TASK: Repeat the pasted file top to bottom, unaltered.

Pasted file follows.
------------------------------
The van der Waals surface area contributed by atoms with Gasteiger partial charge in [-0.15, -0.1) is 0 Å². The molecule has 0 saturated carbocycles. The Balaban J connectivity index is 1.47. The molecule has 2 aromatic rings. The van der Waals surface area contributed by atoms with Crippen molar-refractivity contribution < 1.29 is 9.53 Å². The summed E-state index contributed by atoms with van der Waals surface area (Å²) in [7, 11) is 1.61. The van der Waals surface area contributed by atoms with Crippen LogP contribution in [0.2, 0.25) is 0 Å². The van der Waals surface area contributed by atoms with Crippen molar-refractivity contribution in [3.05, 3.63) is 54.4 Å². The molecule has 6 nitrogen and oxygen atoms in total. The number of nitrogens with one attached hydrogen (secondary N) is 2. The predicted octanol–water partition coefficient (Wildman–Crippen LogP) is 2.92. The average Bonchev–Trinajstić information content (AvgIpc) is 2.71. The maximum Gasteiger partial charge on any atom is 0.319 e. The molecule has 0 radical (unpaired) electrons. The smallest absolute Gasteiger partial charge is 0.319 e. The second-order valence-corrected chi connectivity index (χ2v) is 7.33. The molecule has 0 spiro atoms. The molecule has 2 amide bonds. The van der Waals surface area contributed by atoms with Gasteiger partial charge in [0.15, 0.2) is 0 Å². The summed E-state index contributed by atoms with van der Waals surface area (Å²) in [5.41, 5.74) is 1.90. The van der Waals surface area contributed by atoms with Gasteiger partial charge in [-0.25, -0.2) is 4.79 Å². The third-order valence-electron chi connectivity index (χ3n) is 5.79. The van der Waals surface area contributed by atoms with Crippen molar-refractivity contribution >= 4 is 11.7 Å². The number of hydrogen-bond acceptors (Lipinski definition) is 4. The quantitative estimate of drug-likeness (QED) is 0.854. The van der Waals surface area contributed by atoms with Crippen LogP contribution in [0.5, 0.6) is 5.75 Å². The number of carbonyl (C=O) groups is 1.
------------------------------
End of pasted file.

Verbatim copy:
The van der Waals surface area contributed by atoms with Gasteiger partial charge in [-0.15, -0.1) is 0 Å². The molecule has 0 saturated carbocycles. The Balaban J connectivity index is 1.47. The molecule has 2 aromatic rings. The van der Waals surface area contributed by atoms with Crippen molar-refractivity contribution < 1.29 is 9.53 Å². The summed E-state index contributed by atoms with van der Waals surface area (Å²) in [7, 11) is 1.61. The van der Waals surface area contributed by atoms with Crippen LogP contribution in [0.2, 0.25) is 0 Å². The van der Waals surface area contributed by atoms with Crippen molar-refractivity contribution in [3.05, 3.63) is 54.4 Å². The molecule has 6 nitrogen and oxygen atoms in total. The number of nitrogens with one attached hydrogen (secondary N) is 2. The predicted octanol–water partition coefficient (Wildman–Crippen LogP) is 2.92. The average Bonchev–Trinajstić information content (AvgIpc) is 2.71. The maximum Gasteiger partial charge on any atom is 0.319 e. The molecule has 0 radical (unpaired) electrons. The smallest absolute Gasteiger partial charge is 0.319 e. The second-order valence-corrected chi connectivity index (χ2v) is 7.33. The molecule has 0 spiro atoms. The molecule has 2 amide bonds. The van der Waals surface area contributed by atoms with Gasteiger partial charge in [0.15, 0.2) is 0 Å². The summed E-state index contributed by atoms with van der Waals surface area (Å²) in [5.41, 5.74) is 1.90. The van der Waals surface area contributed by atoms with Gasteiger partial charge in [-0.25, -0.2) is 4.79 Å². The third-order valence-electron chi connectivity index (χ3n) is 5.79. The van der Waals surface area contributed by atoms with Crippen molar-refractivity contribution >= 4 is 11.7 Å². The number of hydrogen-bond acceptors (Lipinski definition) is 4. The quantitative estimate of drug-likeness (QED) is 0.854. The van der Waals surface area contributed by atoms with Crippen LogP contribution in [0.5, 0.6) is 5.75 Å². The number of carbonyl (C=O) groups is 1.